5. In mild areas, the weeds are starting to peep up their little invasive, prolific heads. Out the hoe and show them who’s boss. Catch them before they flower and it will save alot of work later in the year.
  6. All fruit trees could do with some sulphate of potash now (1/2 oz to sq. yd) This will help them produce fruit. If the trees are weak, a feed of pelletted chicken manure will help. Avoid over doing this. You do not want a lot of leaves and no fruit!
  7. Bit of shrub pruning. Buddleia, Winter Jasmine, Red & yellow Dogwoods, Winter flowering heathers (after flowering)
  8. Divide herbaceous perennials now, lupins, Asters, delphiniums etc. (Avoid Montbretia, crocosmia, scabious, Paoenie Rose)
  9. Roll lawns if the ground is not wet
  10. Make a trench outdoors for sowing some beans. The runner beans look fantastic and can be used as a summer screen for a patio area. (Apart from their great protein value) Dig a good trench, approx 18″ deep. Put in a good layer of dung or compost from your compost bin, even if it has not rotted. Cover this with some top soil mixed with Peat. Build up a little over ground level to allow for settlement. Get the Runner Beans started indoors in root trainers or deep, small pots. Wait until May before transplanting them outdoors. Harden off for a week or two before putting them outdoors. Sweetcorn are also great for a summer patio screen. Preparation must be well done though.
  11. Remove last years veg roots if not already done. Use them in your new compost heap.
  12. If weather / ground conditions allow, prepare ground for kitchen crops.
  13. If you have never grown an edible crop before, choose one and grow it this year. Onions are easy. start small, try not to get carried away. Pea & bean family are interesting for children. It may just do the trick in getting them to eat THEIR greens also.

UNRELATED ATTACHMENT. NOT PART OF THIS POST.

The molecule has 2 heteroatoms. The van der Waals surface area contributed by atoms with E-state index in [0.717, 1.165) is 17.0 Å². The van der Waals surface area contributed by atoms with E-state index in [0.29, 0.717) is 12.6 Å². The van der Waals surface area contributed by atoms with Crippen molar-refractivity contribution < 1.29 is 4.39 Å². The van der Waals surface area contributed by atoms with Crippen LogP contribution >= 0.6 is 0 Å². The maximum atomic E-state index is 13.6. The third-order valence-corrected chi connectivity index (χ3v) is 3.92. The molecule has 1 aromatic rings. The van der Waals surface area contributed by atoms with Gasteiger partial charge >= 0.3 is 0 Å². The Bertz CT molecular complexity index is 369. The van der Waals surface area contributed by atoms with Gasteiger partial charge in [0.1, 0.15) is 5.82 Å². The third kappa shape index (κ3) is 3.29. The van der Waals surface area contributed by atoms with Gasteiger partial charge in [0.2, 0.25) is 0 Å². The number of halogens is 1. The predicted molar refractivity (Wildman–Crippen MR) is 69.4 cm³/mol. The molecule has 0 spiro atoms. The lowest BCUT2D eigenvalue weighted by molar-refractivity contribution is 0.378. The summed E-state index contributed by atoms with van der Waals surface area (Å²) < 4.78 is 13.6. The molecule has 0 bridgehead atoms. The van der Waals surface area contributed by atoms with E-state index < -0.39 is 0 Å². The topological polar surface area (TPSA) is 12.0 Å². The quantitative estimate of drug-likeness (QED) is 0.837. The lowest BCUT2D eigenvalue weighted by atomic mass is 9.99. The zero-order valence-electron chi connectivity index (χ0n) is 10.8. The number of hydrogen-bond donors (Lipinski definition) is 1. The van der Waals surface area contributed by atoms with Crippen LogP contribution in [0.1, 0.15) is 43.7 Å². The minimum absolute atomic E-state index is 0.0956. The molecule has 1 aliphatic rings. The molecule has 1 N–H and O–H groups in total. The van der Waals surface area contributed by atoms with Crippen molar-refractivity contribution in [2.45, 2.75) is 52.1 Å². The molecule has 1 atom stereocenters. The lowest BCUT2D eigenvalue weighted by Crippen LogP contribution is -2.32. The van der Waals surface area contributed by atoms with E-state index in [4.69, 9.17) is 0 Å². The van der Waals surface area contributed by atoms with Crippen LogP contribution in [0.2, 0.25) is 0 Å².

Garden tip: If at first you dont succeed, dont get disheartened. Its like riding a bike, a few wobbles and falls, grazed knees, grazed egos and all of a sudden you are sailing.

The year’s garden, week by week

Thursday, February 17th, 2011

Welcome to my blog, gardeners. I am going to take you through the gardening year, week by week. Ok, so this is the third week in February, so we will have to do a little catch up. I will do first, second & third week in Feb now and get up to date! Your comments and feedback are appreciated.

February First Week

  1. Polytunnel & greenhouse owners can get their early potatoes, early carrots & strawberries in now. Some garlic bulbs can also be planted in the greenhouse. Sow some parsley seed also.
  2. If the ground outdoors is nice & dry, you can start preparing for onions & outdoor veg
  3. Start off some beans in deep pots or root trainers and keep indoors in greenhouse or cold frames. Good compost is necessary eg. John Innes no 1 or 2
  4. Fruit tree (Apples, figs) pruning should be completed this week or next week.
  5. Prune gooseberries.
  6. Cut autumn fruiting raspberries back down to approx 300mm (1′) from the ground
  7. New hedges are available ‘bare rooted’ until mid March. Much cheaper than potted. If frost & snow has devastated your Escallonia & Griseliniea hedges, you probably need to replace them with ‘frost hardy’ hedges eg, Beech, Hornbeam, Laurel, Hawthorn etc. There has been a huge tendancy in the past 15 years to plant non frost hardy plants in inland cold districts. Winters are back to stay, so suit the plants to your garden location.
  8. Do not be tempted to cut lawns on a lovely sunny February “pet” day, if the ground conditions are very wet. Compaction will occur. Stay off lawns in frosty weather also as damage to the grass will occur. The lawn cutting will start soon enough so take it easy for another few weeks!
  9. Visit a good garden centre (that actually has plants in stock!) Very important to visit garden centres every month to see whats looking good. That way, you will have a good spread of seasonal colour & interest in your garden.
  10. Bulbs available now for Lilliums and Begonias. Lovely for pots for summer colour. Get some & get them started in a greenhouse or conservatory. They will come back every year if you protect them for the winter!
  11. Rhubarb stools available now also. You could plant one or two through the shrubbery. They look fantastic as an ornamental plant and taste yummy in a Rhubarb tart. Snails love them too!
  12. Plan what you are going to sow in the kitchen garden and start organising your seed. Dont bother sowing stuff you dont like to eat.. you would be surprised at how many people plant beetroot automatically but never actually harvest it.
  13. Check out GIY and join. Great meeting for people growing their own food, learners and well seasoned growers.
  14. Sign up for my gardening classes starting in March.

Gardening Tip: Do a bit and leave a bit!